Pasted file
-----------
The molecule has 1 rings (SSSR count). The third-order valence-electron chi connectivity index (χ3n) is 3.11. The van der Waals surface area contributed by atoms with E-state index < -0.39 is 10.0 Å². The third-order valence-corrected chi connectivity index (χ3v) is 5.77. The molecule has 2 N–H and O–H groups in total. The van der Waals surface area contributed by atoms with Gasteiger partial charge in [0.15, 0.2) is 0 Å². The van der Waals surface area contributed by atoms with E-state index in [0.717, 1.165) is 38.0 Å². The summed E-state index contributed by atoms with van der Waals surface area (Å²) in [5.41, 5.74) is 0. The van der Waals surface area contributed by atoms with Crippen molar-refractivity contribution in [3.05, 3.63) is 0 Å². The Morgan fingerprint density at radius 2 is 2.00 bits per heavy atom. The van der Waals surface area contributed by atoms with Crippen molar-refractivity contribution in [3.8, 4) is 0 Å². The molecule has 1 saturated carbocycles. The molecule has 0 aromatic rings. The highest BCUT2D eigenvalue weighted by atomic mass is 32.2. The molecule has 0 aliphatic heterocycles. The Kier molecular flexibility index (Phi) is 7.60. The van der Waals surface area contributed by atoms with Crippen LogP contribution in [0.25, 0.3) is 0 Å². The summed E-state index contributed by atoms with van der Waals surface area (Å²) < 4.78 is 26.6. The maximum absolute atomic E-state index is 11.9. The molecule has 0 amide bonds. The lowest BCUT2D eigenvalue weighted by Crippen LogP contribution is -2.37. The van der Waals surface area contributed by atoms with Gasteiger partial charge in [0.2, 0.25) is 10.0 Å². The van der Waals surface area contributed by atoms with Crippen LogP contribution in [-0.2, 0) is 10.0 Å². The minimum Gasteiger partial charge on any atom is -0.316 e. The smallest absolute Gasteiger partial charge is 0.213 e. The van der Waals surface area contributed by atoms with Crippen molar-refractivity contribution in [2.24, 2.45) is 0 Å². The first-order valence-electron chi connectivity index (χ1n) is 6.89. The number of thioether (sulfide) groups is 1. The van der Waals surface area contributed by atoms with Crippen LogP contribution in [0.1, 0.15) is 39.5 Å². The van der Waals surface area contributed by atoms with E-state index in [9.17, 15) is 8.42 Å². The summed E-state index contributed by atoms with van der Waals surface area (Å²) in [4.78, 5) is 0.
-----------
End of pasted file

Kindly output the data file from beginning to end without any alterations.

The molecule has 1 rings (SSSR count). The third-order valence-electron chi connectivity index (χ3n) is 3.11. The van der Waals surface area contributed by atoms with E-state index < -0.39 is 10.0 Å². The third-order valence-corrected chi connectivity index (χ3v) is 5.77. The molecule has 2 N–H and O–H groups in total. The van der Waals surface area contributed by atoms with Gasteiger partial charge in [0.15, 0.2) is 0 Å². The van der Waals surface area contributed by atoms with E-state index in [0.717, 1.165) is 38.0 Å². The summed E-state index contributed by atoms with van der Waals surface area (Å²) in [5.41, 5.74) is 0. The van der Waals surface area contributed by atoms with Crippen molar-refractivity contribution in [3.05, 3.63) is 0 Å². The Morgan fingerprint density at radius 2 is 2.00 bits per heavy atom. The van der Waals surface area contributed by atoms with Crippen molar-refractivity contribution in [3.8, 4) is 0 Å². The molecule has 1 saturated carbocycles. The molecule has 0 aromatic rings. The highest BCUT2D eigenvalue weighted by atomic mass is 32.2. The molecule has 0 aliphatic heterocycles. The Kier molecular flexibility index (Phi) is 7.60. The van der Waals surface area contributed by atoms with Crippen LogP contribution in [0.25, 0.3) is 0 Å². The summed E-state index contributed by atoms with van der Waals surface area (Å²) < 4.78 is 26.6. The maximum absolute atomic E-state index is 11.9. The molecule has 0 amide bonds. The lowest BCUT2D eigenvalue weighted by Crippen LogP contribution is -2.37. The van der Waals surface area contributed by atoms with Gasteiger partial charge in [0.2, 0.25) is 10.0 Å². The van der Waals surface area contributed by atoms with Crippen LogP contribution in [-0.2, 0) is 10.0 Å². The minimum Gasteiger partial charge on any atom is -0.316 e. The smallest absolute Gasteiger partial charge is 0.213 e. The van der Waals surface area contributed by atoms with Crippen molar-refractivity contribution in [2.24, 2.45) is 0 Å². The first-order valence-electron chi connectivity index (χ1n) is 6.89. The number of thioether (sulfide) groups is 1. The van der Waals surface area contributed by atoms with Crippen LogP contribution in [0.1, 0.15) is 39.5 Å². The van der Waals surface area contributed by atoms with E-state index in [9.17, 15) is 8.42 Å². The summed E-state index contributed by atoms with van der Waals surface area (Å²) in [4.78, 5) is 0.